The Lawyer Asia Pacific 150 is the only research report to provide a ranking of the top 100 independent local firms and top 50 global firms in the region. The report offers critical review of some of the fastest growing firms and their strategies, a country-by-country guide to leading legal advisers and legal services market trends, plus exclusive insight into the current business development opportunities in the Asia Pacific. Read more
This year, The Lawyer’s annual ranking of the largest UK law firms by turnover is available as an interactive, digital benchmarking tool. For the first time this will allow you to manipulate each data set against the metrics of your choice.
The results are in: Lawyer2B readers would rather be builders.
Well, one quarter might. In answer to our poll question, “If not law, which career might you choose?”, 25 per cent of readers said that they would go after a career as a builder, electrician or plumber.
Just over one fifth, 21 per cent chose teaching; 16 per cent elected to be an entrepreneur while just 8 per cent said that they would be an accountant.
Meanwhile, 13 per cent said that they would go into politics while 17 per cent answered that there was simply no alternative to a legal career.
The results chime with a survey of 323 lawyers by recruiter Laurence Simons. Just under 7 per cent of lawyers said that they might have worked in construction while almost 40 per cent said that they would have been an entrepreneur. Just 6.8 per cent of lawyers said that they would have been an accountant.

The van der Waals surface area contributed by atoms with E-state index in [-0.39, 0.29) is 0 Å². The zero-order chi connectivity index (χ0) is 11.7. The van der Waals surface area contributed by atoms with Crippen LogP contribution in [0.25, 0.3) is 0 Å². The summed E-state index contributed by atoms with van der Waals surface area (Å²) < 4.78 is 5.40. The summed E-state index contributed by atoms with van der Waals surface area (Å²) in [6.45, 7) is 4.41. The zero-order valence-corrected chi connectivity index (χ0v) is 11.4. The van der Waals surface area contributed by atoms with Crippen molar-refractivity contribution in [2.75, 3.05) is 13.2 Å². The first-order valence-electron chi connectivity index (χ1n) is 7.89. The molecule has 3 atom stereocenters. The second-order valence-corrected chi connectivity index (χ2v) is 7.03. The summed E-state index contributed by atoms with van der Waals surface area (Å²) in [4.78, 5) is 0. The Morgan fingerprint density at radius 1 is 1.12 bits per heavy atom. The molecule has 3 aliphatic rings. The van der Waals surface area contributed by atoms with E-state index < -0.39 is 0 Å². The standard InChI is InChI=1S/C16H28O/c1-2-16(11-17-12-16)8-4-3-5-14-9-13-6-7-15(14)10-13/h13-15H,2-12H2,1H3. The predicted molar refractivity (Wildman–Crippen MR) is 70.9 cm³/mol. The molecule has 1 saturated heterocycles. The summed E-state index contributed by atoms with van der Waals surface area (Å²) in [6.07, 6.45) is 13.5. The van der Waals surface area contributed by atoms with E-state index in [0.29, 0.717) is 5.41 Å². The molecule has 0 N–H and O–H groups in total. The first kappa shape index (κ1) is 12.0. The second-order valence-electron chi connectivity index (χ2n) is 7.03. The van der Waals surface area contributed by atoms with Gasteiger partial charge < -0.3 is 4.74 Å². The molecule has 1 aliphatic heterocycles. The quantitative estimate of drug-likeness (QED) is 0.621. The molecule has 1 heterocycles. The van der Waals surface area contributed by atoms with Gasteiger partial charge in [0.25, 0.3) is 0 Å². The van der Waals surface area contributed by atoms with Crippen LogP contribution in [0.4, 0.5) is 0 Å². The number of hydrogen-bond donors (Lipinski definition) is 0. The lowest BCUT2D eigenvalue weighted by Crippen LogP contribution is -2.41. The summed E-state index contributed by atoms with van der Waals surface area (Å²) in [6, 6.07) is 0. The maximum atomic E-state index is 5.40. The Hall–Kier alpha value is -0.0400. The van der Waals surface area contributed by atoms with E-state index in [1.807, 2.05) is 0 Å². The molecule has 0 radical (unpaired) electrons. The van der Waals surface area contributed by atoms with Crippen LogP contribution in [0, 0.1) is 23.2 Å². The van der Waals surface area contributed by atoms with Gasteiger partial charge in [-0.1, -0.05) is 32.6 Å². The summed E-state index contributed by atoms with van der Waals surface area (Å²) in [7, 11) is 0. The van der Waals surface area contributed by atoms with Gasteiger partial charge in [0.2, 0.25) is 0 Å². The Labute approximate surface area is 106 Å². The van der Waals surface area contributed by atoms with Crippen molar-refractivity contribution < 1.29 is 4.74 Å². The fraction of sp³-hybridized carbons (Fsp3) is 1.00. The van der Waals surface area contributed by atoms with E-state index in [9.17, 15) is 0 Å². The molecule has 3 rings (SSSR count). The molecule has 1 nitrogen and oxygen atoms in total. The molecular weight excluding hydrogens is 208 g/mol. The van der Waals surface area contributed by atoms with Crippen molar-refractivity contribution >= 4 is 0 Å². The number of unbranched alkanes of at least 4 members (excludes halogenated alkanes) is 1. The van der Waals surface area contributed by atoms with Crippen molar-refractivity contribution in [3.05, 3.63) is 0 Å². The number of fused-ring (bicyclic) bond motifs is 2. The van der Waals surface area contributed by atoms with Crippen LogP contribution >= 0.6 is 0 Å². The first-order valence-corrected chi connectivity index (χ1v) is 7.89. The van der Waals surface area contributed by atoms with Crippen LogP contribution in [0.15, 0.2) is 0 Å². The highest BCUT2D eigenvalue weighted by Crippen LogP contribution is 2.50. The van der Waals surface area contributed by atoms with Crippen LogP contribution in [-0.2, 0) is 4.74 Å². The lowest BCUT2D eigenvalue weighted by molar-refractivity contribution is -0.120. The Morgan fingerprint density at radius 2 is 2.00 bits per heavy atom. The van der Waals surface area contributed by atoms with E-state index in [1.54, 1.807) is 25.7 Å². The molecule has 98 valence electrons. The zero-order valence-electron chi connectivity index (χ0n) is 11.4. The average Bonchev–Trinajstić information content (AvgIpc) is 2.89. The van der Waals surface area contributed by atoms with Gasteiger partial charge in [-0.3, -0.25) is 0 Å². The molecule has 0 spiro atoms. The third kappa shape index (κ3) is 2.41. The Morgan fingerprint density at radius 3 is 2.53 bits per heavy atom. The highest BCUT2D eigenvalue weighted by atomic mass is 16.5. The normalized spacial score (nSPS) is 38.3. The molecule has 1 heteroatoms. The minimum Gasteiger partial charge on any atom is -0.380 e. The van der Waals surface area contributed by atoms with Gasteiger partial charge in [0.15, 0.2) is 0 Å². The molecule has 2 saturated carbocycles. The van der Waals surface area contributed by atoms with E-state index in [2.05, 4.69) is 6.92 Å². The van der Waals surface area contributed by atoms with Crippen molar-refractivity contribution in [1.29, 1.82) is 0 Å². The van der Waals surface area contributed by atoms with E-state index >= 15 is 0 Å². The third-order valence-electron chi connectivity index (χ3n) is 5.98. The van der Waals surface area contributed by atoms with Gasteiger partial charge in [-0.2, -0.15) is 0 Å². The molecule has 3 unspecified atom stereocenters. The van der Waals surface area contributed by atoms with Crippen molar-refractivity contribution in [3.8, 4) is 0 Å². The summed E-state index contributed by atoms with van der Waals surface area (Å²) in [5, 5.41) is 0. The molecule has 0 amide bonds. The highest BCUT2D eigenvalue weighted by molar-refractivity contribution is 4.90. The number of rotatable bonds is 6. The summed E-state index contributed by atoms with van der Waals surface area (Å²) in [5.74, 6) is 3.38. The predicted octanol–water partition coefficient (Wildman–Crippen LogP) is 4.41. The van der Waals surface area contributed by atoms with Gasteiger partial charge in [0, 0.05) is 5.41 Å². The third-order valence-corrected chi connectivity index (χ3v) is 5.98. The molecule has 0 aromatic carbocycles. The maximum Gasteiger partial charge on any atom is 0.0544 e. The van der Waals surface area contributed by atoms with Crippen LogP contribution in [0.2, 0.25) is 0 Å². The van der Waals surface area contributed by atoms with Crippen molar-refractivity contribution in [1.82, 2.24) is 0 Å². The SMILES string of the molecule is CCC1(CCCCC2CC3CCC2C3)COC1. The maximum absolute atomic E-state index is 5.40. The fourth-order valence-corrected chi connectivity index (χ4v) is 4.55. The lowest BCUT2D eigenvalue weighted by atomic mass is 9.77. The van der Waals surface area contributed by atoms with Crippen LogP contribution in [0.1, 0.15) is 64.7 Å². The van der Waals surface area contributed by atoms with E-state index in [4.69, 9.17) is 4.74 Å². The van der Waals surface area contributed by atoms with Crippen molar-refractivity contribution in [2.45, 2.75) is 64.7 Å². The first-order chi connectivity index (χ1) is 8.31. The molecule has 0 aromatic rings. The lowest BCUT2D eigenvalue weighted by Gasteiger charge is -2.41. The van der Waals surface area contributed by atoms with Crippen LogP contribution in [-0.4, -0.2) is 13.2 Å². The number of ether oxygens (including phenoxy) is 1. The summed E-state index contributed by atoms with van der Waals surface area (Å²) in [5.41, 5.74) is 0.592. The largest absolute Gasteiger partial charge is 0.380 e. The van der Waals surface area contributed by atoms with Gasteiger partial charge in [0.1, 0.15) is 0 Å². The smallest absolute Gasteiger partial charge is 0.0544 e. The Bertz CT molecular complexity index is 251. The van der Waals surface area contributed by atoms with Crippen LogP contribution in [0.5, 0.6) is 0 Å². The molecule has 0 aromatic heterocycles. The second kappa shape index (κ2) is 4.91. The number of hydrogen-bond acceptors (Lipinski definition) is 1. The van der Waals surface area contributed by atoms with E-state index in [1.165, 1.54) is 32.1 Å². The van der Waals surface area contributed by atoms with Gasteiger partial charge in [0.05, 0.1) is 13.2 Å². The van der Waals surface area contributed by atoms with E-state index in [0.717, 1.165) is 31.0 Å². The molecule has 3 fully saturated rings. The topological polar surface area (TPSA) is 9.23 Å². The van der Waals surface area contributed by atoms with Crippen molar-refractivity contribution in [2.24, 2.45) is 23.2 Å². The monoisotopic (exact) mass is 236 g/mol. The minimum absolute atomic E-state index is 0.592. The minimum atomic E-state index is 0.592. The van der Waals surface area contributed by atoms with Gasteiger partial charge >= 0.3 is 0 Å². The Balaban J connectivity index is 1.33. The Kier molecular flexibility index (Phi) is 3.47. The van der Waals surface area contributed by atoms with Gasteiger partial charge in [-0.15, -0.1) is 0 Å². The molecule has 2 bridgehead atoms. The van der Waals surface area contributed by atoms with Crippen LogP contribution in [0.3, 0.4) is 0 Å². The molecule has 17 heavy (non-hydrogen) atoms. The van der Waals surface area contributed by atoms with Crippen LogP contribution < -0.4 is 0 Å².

Laurence Simons managing director Lucinda Moule indicated the right and the left side of the brain were at the heart of why people favour certain alternative careers over others.
She said: “Although it is a generalist view, lawyers and accountants are characteristically left-brain-dominant careers, whereas entrepreneurs are typically seen to be right-brain-dominant. It seems surprising that so few lawyers chose accountancy as an alternative career, as this is also a left-brain discipline. Perhaps this is a generational shift and we’re about to see an influx of legal entrepreneurs at the helm of our largest corporations.”
Last week, school boy entrepreneur Nick D’Aloisio sold his news app Summly to Yahoo for between £20m and £40m (27 March 2013).